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Do parents matter? Occupational outcomes among ethnic minorities and British natives in England and Wales (2009-2010)

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  • Carolina V. Zuccotti

    () (European University Institute)

Abstract

The paper studies the role of class of origin in the occupational outcomes of ethnic minorities and British natives in the UK. Two main hypotheses are tested. The first states that the class of origin helps explaining differences in occupational outcomes between ethnic minorities and natives (due to a higher concentration of low parental classes among the former). The second says that social reproduction processes vary between groups (due to divergent explanatory mechanisms). Using data from the United Kingdom Housing Longitudinal Study (Wave 1), the paper finds partial evidence for both hypotheses. Most importantly, it reveals that the lower social reproduction of Pakistani, Caribbean and African men has particularly negative consequences for higher educated minorities, who do not gain – as the natives do – from more advantageous origins. On the other hand, it also shows that the higher social reproduction of Bangladeshi women benefits those with lower educational levels.

Suggested Citation

  • Carolina V. Zuccotti, 2014. "Do parents matter? Occupational outcomes among ethnic minorities and British natives in England and Wales (2009-2010)," DoQSS Working Papers 14-05, Quantitative Social Science - UCL Social Research Institute, University College London.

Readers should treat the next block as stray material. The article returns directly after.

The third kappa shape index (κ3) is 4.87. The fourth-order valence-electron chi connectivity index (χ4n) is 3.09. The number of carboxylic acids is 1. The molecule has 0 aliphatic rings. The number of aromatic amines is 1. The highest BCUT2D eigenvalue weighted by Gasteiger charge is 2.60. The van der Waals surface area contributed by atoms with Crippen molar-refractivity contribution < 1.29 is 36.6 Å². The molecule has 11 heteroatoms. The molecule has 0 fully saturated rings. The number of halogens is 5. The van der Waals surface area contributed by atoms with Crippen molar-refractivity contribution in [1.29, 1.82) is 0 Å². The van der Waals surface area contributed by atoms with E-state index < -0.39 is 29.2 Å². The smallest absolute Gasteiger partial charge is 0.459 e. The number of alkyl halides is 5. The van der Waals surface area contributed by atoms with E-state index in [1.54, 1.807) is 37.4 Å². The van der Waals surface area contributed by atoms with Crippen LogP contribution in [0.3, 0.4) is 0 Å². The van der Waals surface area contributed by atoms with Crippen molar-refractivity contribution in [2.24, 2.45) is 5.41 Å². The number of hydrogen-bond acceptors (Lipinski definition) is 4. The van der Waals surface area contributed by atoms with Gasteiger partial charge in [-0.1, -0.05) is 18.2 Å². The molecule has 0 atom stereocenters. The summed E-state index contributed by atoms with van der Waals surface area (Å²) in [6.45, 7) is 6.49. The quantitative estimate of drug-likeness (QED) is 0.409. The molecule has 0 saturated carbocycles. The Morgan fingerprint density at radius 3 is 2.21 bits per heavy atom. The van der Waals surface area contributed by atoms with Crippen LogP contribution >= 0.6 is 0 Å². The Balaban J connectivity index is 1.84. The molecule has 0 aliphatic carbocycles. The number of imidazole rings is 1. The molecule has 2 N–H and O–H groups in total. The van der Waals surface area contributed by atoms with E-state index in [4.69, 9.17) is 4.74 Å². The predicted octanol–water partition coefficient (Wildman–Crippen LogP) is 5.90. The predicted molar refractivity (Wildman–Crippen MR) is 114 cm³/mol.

• Handle: RePEc:qss:dqsswp:1405
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    File URL: https://repec.ucl.ac.uk/REPEc/pdf/qsswp1405.pdf
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    References listed on IDEAS

    as
    1. Christian Dustmann & Tommaso Frattini & Gianandrea Lanzara, 2012. "Educational achievement of second‐generation immigrants: an international comparison," Economic Policy, CEPR;CES;MSH, vol. 27(69), pages 143-185, January.
    2. Kristen, Cornelia & Granato, Nadia, 2007. "The educational attainment of the second generation in Germany : social origins and ethnic inequality," IAB Discussion Paper 200704, Institut für Arbeitsmarkt- und Berufsforschung (IAB), Nürnberg [Institute for Employment Research, Nuremberg, Germany].
    3. Jouni Kuha & John H. Goldthorpe, 2010. "Path analysis for discrete variables: the role of education in social mobility," Journal of the Royal Statistical Society Series A, Royal Statistical Society, vol. 173(2), pages 351-369, April.
    Full references (including those not matched with items on IDEAS)

    More about this item

    Keywords

    Ethnic minorities; England and Wales; second generation; social mobility; status attainment;

    JEL classification:

    • J15 - Labor and Demographic Economics - - Demographic Economics - - - Economics of Minorities, Races, Indigenous Peoples, and Immigrants; Non-labor Discrimination

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